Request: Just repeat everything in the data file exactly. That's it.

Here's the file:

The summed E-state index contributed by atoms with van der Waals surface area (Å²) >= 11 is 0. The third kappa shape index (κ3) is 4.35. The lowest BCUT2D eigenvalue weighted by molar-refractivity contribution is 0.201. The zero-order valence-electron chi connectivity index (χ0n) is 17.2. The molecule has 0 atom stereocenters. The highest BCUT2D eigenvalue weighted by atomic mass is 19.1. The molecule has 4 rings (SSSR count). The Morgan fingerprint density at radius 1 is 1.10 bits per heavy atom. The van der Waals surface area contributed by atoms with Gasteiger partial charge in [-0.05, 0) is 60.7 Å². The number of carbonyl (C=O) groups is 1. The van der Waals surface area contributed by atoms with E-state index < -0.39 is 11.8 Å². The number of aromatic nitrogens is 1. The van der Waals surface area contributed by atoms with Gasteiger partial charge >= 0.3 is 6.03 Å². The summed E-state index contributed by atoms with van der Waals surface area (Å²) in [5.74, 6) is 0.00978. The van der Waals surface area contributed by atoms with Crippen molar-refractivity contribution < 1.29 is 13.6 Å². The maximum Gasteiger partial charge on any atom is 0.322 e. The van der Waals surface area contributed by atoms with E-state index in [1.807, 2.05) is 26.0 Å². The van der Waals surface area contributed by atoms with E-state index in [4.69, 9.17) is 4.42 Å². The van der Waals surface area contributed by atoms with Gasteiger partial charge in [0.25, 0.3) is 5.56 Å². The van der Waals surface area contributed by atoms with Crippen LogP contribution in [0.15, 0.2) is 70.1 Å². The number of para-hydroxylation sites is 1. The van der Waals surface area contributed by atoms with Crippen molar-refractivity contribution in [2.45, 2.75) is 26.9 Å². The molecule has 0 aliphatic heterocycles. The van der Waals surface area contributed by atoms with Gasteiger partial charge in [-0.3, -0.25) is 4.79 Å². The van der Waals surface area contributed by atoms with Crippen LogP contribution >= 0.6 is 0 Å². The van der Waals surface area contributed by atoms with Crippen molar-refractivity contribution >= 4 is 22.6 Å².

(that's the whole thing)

The summed E-state index contributed by atoms with van der Waals surface area (Å²) >= 11 is 0. The third kappa shape index (κ3) is 4.35. The lowest BCUT2D eigenvalue weighted by molar-refractivity contribution is 0.201. The zero-order valence-electron chi connectivity index (χ0n) is 17.2. The molecule has 0 atom stereocenters. The highest BCUT2D eigenvalue weighted by atomic mass is 19.1. The molecule has 4 rings (SSSR count). The Morgan fingerprint density at radius 1 is 1.10 bits per heavy atom. The van der Waals surface area contributed by atoms with Gasteiger partial charge in [-0.05, 0) is 60.7 Å². The number of carbonyl (C=O) groups is 1. The van der Waals surface area contributed by atoms with E-state index < -0.39 is 11.8 Å². The number of aromatic nitrogens is 1. The van der Waals surface area contributed by atoms with Gasteiger partial charge >= 0.3 is 6.03 Å². The summed E-state index contributed by atoms with van der Waals surface area (Å²) in [5.74, 6) is 0.00978. The van der Waals surface area contributed by atoms with Crippen molar-refractivity contribution < 1.29 is 13.6 Å². The maximum Gasteiger partial charge on any atom is 0.322 e. The van der Waals surface area contributed by atoms with E-state index in [1.807, 2.05) is 26.0 Å². The van der Waals surface area contributed by atoms with E-state index in [4.69, 9.17) is 4.42 Å². The van der Waals surface area contributed by atoms with Gasteiger partial charge in [0.25, 0.3) is 5.56 Å². The van der Waals surface area contributed by atoms with Crippen LogP contribution in [0.15, 0.2) is 70.1 Å². The number of para-hydroxylation sites is 1. The van der Waals surface area contributed by atoms with Crippen molar-refractivity contribution in [2.45, 2.75) is 26.9 Å². The molecule has 0 aliphatic heterocycles. The van der Waals surface area contributed by atoms with Gasteiger partial charge in [-0.3, -0.25) is 4.79 Å². The van der Waals surface area contributed by atoms with Crippen LogP contribution >= 0.6 is 0 Å². The van der Waals surface area contributed by atoms with Crippen molar-refractivity contribution >= 4 is 22.6 Å².